Esther, my next door neighbour has been away - and I was out when a man with long hair and seven dogs knocked on her door.
Apparently, he banged her door and rang her bell for half an hour. He even went round and banged on her front window, trampling across her bulbs on the way.
What I don't think Esther has mentioned is that after she scarpered off to Mars I found several pots of globe artichokes in her back garden. Spares. She must have been planning a globe artichoke farm, there were so many of them. (Talk about obsessed!) Anyway, I planted two out, one at the front and one beside the holly beside her front door. The one at the front remained small - but flowered. The one by the holly grew taller - but didn't flower. I kept a third in a pot on my windowsill (I still have it). I let the rest die. (I was having enough trouble with her tomatoes without having to worry about her potted artichokes as well.)
If I had seen the man, I might have called out to warn him about the artichoke and the bulbs. No I wouldn't. I'd have looked out and worried. And if Esther had been there - well, she'd have opened the door, so it wouldn't have happened. (Ming thinks it may have been a man about a boat. He has some funny friends.)
As it was she wasn't there and nor was I, so, after a half an hour of him trampling and banging a couple of teenagers who were hanging out on a nearby corner went over and said they thought Esther (I mean Mary) was out. Which she was.
After that, he went away. Maybe he was disconcerted by being spoken to by teenagers. Maybe he thought they were being insolent in pointing out the obvious. (Well, it should have been obvious by then.) Anyway, he went.
This has got me thinking about teenagers.
* * * * *
A few years ago, in the winter, around nine or ten o'clock at night, when it was dark, about fifty of them ran up our road, milling about and shouting. They seemed to be chasing three young men who, finding themselves cornered, turned and managed to run back through the crowd and escape.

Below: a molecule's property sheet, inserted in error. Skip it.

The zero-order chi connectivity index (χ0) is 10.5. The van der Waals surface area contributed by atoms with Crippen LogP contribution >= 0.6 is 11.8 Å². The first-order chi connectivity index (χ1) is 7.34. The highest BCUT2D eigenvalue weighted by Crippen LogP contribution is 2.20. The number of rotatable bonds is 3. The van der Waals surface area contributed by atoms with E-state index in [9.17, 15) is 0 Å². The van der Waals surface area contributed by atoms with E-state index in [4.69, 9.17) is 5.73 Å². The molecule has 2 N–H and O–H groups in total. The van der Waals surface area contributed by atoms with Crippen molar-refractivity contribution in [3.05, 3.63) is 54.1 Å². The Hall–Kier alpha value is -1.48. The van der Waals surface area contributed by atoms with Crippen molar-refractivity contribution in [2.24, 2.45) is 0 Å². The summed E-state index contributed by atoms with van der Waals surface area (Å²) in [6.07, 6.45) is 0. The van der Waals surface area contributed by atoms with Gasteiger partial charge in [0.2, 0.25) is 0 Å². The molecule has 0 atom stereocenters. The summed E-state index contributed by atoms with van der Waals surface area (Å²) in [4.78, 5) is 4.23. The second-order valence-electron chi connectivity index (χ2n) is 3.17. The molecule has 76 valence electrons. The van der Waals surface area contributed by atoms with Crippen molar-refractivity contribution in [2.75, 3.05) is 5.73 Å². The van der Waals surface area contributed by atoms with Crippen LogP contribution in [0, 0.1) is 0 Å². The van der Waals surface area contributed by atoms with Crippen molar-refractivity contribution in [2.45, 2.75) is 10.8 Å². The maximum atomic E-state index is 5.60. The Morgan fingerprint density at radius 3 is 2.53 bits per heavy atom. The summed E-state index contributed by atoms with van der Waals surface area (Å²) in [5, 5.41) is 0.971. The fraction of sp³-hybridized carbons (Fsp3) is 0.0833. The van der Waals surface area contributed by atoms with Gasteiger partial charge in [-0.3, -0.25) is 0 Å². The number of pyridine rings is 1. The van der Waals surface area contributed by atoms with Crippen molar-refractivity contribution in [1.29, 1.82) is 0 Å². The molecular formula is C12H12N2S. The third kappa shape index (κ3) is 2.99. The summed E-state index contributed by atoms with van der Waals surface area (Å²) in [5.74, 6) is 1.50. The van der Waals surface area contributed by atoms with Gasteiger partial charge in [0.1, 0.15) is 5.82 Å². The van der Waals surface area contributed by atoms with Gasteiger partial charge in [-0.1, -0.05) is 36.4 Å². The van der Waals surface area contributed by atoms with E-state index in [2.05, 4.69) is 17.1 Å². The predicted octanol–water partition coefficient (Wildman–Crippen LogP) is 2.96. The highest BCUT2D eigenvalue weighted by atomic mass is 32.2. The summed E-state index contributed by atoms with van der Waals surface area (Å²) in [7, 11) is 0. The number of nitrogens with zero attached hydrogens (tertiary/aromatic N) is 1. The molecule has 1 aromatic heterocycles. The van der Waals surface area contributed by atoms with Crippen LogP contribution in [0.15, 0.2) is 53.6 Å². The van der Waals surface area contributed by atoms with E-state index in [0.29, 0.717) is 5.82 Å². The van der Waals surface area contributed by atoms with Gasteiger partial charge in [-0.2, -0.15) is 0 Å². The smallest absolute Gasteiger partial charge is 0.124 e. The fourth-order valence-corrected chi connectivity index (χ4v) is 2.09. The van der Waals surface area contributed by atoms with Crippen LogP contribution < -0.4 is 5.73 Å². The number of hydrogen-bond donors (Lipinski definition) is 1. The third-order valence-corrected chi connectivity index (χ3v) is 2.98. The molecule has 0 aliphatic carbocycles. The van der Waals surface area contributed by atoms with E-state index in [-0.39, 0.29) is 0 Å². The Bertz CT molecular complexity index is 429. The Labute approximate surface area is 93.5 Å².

For a while, all was noise and chaos. Neighbours (like me) came to their windows and looked out anxiously. Esther went out and spoke to them. She asked one of the girls what was happening. The girl said they were playing Number Knock. Number Knock? A grown man was hurrying by on the pavement as fast as he could. Esther asked him if he knew what Number Knock was and whether it mattered. He said he did. And it did. And went.
But it wasn't clear why it mattered. Did it matter to him because he didn't like the rush and the noise. Or did he think it mattered to the three young men who had run back through the crowd? After a bit of caffluffle, it went quiet - and they were gone. All of them.
* * * * *
The next day, Esther phoned the local Secondary School to ask about Number Knock. The lady who answered the phone didn't know and didn't see why she should. Esther said that since nearly all the teenagers in the area were in the school's care for most days throughout most of the year, the school might be presumed to be an authority on teenage activity. Ha!. So we were left with not knowing whether we should leave it be, or intervene, or phone the police if Number Knock came down our street again. It hasn't. But what if?
* * * * *
Then, a couple of years later, there was another mystifying teenage event. About the same number of teenagers, forty or fifty of them gathered in our park. They arrived gradually, in groups, until there they all were, sitting on the tables, sitting on the little roundabout, sitting on the very little slide, sitting on the little rocking chicken thing - and telling the little children who were playing there that they should leave the park or have their heads bashed in.
Some mums phoned the police.
Two policemen arrived in a car.
They ambled towards the teenagers.
The teenagers ambled away in groups, just as they had arrived.
And that was it.
They'd done no harm. They'd just sat. I don't think they would have bashed the heads of the little children. On the other hand, the meagre toys in the park are for little children to play on, not for the big teenagers to sit on. So it was right that they should give way.
So . . . there they were. Then . . . there they weren't.
I'm rambling on about this because I have the care of Ceres and it weighs on me.
* * * * *
I've always reckoned that if you are confident and polite you can negotiate your way through most crowds, drunk or not, and find a way round almost all awkward individuals.
People with mental health problems who decide to harangue you at bus stops can be frightening and embarrassing - and you are stuck if you need the bus, which you do, or you wouldn't be at the bus stop - so you are an un-moving target. But the bus will come in the end (with luck) and whisk you away. So that's alright.
* * * * *
But, over the last few years, I've noticed people with empty eyes. Un-meetable eyes. Eyes I dare not look into. There is no relating there. No negotiating.
There aren't many of them - but seen them, I have.
They walk straight ahead, full of fierce purpose, looking neither to the right nor to the left - just on, straight on. Fast.
I fear them.
They walk alone.
I think they walk in otherwise benign crowds - like missed grit in rice.
It's Ceres I have to advise. And I don't know what to say.
* * * * *
P.S. He didn't stand on the artichoke. Phew!
For the next post - A Welcome and a Warning to Witches